Perfecting the Art of Graceful Aging

Dr Kim Prescott discusses treatments that enhance collagen production in the skin

Multiple factors that contribute to accelerated aging in the skin are difficult to avoid, from nutrient deficiencies or changes in hormone levels, to extrinsic factors like sun exposure and environmental pollution. Over time, the active cells in the skin, the fibroblasts, become less efficient at producing collagen, elastin and hyaluronic acid, and as the structure of the skin alters it become thinner. This leads to skin laxity, with the appearance of fine lines and wrinkles, as well as uneven pigmentation.

There are so many different treatments available for improving skin quality, and one of the most commonly asked questions in my practice is which one is the best. There is no easy answer to that question, as science backs up the reality that many of these skin technologies come with clinical studies demonstrating results. It is important to remember, however, that in every study, there is a group of people who do not respond, or who do not respond as well as some of the others. In addition, some technologies are associated with higher risks of side-effects in certain people. For this reason, it is important that your skin practitioner assesses your skin carefully and selects a personalised treatment plan for you. Increasingly, treatment plans will involve combinations of treatments conducted over a period of time – often 4 to 6 months – in order to work on different anti-aging pathways, and to increase the chances of ongoing effects after the treatments are completed.

I’ll cover a few different treatments over the next few months, but recently I’ve had a few questions about 2 popular treatment modalities – microneedling and radiofrequency, so I’ll start with these two. Both modalities are well established in terms of their efficacy and safety profiles, and sophisticated new technology platforms now combine them into a single treatment for enhanced results.

Collagen Induction Therapy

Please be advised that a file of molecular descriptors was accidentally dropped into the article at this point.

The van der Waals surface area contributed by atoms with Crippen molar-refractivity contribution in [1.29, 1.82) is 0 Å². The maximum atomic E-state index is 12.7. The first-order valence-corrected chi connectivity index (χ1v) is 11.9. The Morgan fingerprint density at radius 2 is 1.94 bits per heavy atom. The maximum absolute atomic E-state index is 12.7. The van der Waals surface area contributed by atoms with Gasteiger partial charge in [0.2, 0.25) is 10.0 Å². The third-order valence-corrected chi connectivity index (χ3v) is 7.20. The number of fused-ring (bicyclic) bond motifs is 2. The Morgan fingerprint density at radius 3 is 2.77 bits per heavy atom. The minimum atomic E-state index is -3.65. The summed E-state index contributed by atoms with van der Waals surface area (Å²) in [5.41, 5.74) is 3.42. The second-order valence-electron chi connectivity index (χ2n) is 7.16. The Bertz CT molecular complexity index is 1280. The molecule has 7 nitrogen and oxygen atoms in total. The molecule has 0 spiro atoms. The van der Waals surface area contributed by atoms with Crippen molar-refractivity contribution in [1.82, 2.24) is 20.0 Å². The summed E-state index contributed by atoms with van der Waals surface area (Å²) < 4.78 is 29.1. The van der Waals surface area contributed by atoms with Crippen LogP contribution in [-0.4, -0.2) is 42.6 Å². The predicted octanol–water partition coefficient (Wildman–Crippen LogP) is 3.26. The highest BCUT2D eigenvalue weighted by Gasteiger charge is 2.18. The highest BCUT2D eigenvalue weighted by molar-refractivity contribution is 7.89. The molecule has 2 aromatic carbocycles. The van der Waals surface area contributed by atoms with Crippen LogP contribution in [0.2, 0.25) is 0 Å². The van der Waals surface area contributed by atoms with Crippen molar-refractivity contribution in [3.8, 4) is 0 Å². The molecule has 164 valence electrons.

Also known as collagen induction therapy, microneedling involves creating tiny channels in the epidermis and dermis of the skin. The treatment improves penetration of targeted ingredients into the dermis, activates fibroblasts, to produce collagen and elastin and stimulates the release of the body’s own rejuvenation messengers known as growth factors. Overall improvements in skin texture and tone following a microneedling treatment are clinically proven in a number of clinical studies, including a series of skin biopsies published by Dr Des Fernandes, a renowned skin research scientist, that clearly showed an increase in collagen of more than 400%.

Microneedling can be done at home or in the salon for noticeable improvements in skin, but medical microneedling is indicated to manage more specific skin concerns, including scarring and pigmentation. This procedure should be carried out in a clinical setting by a highly trained health professional for optimal results. It is very important that the correct products are used in some of these more advanced treatments, and that the practitioner adjusts for accurate depth of penetration in the different areas of the skin and for different skin concerns.

As it doesn’t use any kind of energy, microneedling remains one of the best treatments to treat skin in certain areas, including skin over the thyroid or breast area and the delicate skin under the eyes. (Figure 1)

Figure 1: Improvements in skin quality after a course of microneedling (images courtesy of Dermapen)

Volumising The Skin

Radiofrequency (RF) is a skin rejuvenation technology that has been widely used in skin tightening treatments, and for improvement of cellulite, scarring and stretchmarks. Radiowaves penetrate the skin, meeting resistance, and this generates heat. Thermal energy contracts collagen fibres leading to immediate skin tightening, as well as stimulating production of new collagen and elastin for longer term skin rejuvenation.  A few years ago, skin experts started presenting case studies combining the effects of RF and microneedling, with faster healing time, and noticeable improvement in the volume of the skin; very good news for those who prefer to avoid using injectable hyaluronic acid fillers in the face.

New technologies were subsequently developed and a number of highly sophisticated technology platforms are currently available, including Fractora and VoluDerm. The new VoluDerm Hybrid Energy treatment combines dual energy, RF first for effective penetration and controlled heating of the skin, followed by galvanic current for enhanced clinical results. The HE energy is delivered via an array of sophisticated micro-pins, with minimal disruption to the outer layer of the skin. This means that there is minimal downtime, with the majority of people going home with nothing more than a mild flush.

A number of clinical studies have demonstrated significant improvement in the volume of the skin due to increased levels of collagen, elastin and hyaluronic acid. (Figures 2 and 3)

Figure 2 Improvements in skin quality after a course of microneedling (images courtesy of Dermapen)

Figure 3 Collagen density has increased 10 days after VoluDerm HE (Eur J Dermatol 2014; 24(1): 46-52 with permission from Pollogen Ltd)

Microneedling is widely used in the following indications:

  • Skin tightening
  • Natural collagen induction
  • Lifting and rejuvenating
  • Reduces wrinkles and fine lines
  • Hyper- and hyperpigmentation
  • Improves stretch marks
  • Hair regeneration and hair thinning, alopecia
  • Acne scars, surgical scars and wound healing
  • Minimises pore size
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